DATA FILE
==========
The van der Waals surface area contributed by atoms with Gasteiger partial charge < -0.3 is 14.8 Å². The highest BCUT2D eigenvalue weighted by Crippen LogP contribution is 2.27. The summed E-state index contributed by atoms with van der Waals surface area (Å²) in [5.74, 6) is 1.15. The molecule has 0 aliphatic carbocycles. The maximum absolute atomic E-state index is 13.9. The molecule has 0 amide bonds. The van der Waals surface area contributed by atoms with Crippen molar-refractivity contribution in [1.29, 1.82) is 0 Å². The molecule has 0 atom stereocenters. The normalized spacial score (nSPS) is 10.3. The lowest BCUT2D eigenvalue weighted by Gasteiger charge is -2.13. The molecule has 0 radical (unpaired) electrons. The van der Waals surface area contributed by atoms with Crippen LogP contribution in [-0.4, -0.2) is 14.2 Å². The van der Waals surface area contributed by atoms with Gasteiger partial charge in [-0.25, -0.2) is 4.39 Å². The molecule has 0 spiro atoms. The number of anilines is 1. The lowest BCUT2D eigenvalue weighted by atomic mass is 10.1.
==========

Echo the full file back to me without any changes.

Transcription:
The van der Waals surface area contributed by atoms with Gasteiger partial charge < -0.3 is 14.8 Å². The highest BCUT2D eigenvalue weighted by Crippen LogP contribution is 2.27. The summed E-state index contributed by atoms with van der Waals surface area (Å²) in [5.74, 6) is 1.15. The molecule has 0 aliphatic carbocycles. The maximum absolute atomic E-state index is 13.9. The molecule has 0 amide bonds. The van der Waals surface area contributed by atoms with Crippen molar-refractivity contribution in [1.29, 1.82) is 0 Å². The molecule has 0 atom stereocenters. The normalized spacial score (nSPS) is 10.3. The lowest BCUT2D eigenvalue weighted by Gasteiger charge is -2.13. The molecule has 0 radical (unpaired) electrons. The van der Waals surface area contributed by atoms with Crippen LogP contribution in [-0.4, -0.2) is 14.2 Å². The van der Waals surface area contributed by atoms with Gasteiger partial charge in [-0.25, -0.2) is 4.39 Å². The molecule has 0 spiro atoms. The number of anilines is 1. The lowest BCUT2D eigenvalue weighted by atomic mass is 10.1.